Why the tax freezes announced in the Budget could leave you and your family worse off

It seems hard to believe that Covid-19 has gripped the world for more than a year. 12 months ago, chancellor Rishi Sunak delivered his first Budget, announcing a £30 billion package to help Britain deal with the pandemic.

At the time it was a noticeable sum. However, the amount paled into insignificance over the following year as the chancellor spent a further £280 billion to keep Britain financially afloat, leaving many to wonder how he was going to rebuild public finances in this year’s Budget.

Although some tax rises were rumoured but didn’t materialise, the chancellor did freeze several tax allowances and exemptions until 2026. Many have dubbed the move a “stealth tax”, as households will be worse off in real terms over the next five years, creating billions of pounds in revenue for the government.

Read on to learn about four tax freezes, what they could mean for you and your family, and how they could affect your day-to-day finances and long-term plans.

1. Personal Allowance

One of the chancellor’s biggest announcements was to freeze the Personal Allowance, which is the amount you can earn before you are subject to Income Tax.

While it will rise from its current level of £12,500 to £12,570 this April, it will remain at that level until 2026. The threshold for higher-rate taxpayers who pay 40% Income Tax will rise from £50,000 to £50,270 this April, then remain at that level until 2026.

Typically, the Personal Allowance rises annually in line with inflation to help maintain spending power. So, the fact it will not means you’re more likely to pay tax or an increased amount of tax.  Over the next five years, if your income rises alongside inflation, you’ll find you’re worse off in real terms.

According to the BBC, the Office of Budget Responsibility has claimed the freeze will result in 1.3 million more people paying Income Tax than if the allowance increased, and 1 million will move into the higher-rate tax band.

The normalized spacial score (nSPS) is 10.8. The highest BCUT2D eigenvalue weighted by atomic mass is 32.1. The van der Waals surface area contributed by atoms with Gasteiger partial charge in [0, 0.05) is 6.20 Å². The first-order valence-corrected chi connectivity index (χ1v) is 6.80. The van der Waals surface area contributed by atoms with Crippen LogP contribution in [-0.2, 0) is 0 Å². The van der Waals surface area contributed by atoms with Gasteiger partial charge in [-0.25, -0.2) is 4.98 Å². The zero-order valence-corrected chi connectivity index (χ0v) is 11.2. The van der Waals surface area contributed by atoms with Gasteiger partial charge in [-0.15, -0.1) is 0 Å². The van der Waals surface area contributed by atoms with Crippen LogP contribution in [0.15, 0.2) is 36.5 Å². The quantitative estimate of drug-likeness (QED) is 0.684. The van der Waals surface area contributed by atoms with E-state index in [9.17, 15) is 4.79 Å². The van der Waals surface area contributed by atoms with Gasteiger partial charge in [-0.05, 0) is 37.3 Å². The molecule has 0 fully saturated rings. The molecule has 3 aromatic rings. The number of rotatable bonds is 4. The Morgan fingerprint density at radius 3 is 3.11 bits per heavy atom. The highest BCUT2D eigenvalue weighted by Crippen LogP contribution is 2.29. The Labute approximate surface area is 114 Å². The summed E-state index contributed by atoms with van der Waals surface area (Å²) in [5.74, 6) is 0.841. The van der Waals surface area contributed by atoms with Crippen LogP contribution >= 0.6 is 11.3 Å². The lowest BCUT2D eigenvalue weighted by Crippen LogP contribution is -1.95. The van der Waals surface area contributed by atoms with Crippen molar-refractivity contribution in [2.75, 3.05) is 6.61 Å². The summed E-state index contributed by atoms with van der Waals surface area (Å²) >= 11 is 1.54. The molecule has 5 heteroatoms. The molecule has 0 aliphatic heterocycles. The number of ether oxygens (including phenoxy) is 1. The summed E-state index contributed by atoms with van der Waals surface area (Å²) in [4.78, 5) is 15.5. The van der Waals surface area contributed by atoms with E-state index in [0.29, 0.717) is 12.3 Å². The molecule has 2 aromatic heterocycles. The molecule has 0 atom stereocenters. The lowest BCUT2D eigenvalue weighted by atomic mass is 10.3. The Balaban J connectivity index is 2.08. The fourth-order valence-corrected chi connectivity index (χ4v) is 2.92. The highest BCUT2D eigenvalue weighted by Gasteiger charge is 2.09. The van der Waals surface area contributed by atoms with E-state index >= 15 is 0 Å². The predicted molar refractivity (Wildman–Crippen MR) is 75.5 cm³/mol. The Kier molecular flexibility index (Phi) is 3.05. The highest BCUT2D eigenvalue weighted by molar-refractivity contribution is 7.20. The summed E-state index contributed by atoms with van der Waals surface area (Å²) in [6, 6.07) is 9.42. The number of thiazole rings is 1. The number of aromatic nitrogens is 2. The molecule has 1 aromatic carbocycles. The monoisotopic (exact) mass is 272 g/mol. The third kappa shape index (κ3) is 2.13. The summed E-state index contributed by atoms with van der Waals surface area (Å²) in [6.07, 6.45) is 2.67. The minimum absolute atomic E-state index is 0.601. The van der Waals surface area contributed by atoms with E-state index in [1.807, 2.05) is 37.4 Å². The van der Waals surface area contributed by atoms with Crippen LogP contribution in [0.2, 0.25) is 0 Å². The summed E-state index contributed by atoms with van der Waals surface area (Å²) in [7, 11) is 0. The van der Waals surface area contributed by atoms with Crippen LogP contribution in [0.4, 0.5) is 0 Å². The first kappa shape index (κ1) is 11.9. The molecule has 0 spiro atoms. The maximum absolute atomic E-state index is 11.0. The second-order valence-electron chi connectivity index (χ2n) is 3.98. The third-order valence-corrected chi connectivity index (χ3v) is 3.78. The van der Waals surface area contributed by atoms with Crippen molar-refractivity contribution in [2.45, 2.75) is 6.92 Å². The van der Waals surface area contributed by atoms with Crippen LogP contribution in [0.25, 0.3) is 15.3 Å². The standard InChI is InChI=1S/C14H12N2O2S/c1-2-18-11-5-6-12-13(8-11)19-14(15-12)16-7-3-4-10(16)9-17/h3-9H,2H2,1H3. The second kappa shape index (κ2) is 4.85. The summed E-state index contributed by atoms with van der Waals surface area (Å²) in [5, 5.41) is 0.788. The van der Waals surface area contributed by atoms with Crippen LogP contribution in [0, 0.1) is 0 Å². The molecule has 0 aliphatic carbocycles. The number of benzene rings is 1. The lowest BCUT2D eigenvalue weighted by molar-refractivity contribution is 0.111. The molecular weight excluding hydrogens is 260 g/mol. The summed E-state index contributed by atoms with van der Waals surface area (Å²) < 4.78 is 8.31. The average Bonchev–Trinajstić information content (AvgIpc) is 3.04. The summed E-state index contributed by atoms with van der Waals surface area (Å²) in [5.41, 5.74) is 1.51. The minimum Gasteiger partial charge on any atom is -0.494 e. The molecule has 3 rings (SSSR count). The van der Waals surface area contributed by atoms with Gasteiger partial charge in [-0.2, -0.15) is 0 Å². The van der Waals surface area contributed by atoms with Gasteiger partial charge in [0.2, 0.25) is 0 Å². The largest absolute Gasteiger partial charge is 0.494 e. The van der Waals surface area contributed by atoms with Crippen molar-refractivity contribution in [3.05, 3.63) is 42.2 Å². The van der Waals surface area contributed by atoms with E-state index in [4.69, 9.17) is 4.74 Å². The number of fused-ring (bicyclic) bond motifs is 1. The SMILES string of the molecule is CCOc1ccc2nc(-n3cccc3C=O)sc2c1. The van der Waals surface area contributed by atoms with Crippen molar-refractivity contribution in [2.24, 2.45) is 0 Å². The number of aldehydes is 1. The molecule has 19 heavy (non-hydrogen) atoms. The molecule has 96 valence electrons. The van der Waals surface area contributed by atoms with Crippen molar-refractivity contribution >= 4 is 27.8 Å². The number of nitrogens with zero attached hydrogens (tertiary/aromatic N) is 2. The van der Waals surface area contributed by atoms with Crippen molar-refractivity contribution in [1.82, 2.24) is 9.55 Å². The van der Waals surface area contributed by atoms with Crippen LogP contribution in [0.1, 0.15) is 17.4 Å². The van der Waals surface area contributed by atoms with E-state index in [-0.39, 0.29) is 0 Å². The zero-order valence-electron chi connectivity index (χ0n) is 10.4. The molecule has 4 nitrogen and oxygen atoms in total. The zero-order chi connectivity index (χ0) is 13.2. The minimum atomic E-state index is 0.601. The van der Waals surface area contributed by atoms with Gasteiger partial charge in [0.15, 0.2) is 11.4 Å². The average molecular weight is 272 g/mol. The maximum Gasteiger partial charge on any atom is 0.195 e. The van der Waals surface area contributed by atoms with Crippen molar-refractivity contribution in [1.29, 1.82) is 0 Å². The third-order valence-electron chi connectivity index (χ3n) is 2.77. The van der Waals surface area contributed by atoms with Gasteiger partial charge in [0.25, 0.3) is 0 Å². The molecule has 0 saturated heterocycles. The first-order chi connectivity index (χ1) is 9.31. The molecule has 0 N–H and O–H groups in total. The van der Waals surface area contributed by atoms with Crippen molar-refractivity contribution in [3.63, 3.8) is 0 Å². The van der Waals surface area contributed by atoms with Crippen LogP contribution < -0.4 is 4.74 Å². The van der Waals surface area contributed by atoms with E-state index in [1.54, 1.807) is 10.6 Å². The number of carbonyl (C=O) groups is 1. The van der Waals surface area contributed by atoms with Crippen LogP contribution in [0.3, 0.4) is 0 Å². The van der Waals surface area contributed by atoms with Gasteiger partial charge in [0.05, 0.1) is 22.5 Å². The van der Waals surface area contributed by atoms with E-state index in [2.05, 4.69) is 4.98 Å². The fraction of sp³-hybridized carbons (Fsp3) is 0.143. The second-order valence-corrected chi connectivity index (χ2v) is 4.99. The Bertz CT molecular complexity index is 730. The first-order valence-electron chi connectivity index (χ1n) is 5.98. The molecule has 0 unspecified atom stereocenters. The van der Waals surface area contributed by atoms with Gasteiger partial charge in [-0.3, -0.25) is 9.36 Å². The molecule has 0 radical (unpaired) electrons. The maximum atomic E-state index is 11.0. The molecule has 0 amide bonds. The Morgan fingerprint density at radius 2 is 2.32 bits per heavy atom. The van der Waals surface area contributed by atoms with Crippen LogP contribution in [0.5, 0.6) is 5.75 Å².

As the below graph shows, the move will raise an additional £20 billion for the government, resulting in many dubbing it a “stealth tax”.

Source: BBC

2. Capital Gains Tax

This is a tax you pay when you sell something that has gone up in value, including personal possessions (excluding your car) worth more than £6,000 and property that is not your main home.

Despite speculation the chancellor would increase the rate of Capital Gains Tax (CGT), he decided not to do so, meaning that CGT remains at 10% or 20% (18% or 28% for property) depending on your income.

However, the chancellor froze the CGT allowance, which will remain at £12,300 until 2026. This is the amount of profit you can make when disposing of assets before CGT is due.

As assets rise in value, the CGT allowance will stay the same. This increases the chances of you having to pay CGT on gains, potentially raising millions of pounds for government coffers. If you’re selling assets, it means it’s more important than ever to be aware of the allowances and potential tax liability. In some cases, it can make sense to spread the disposal of assets over several tax years to make full use of the CGT allowance.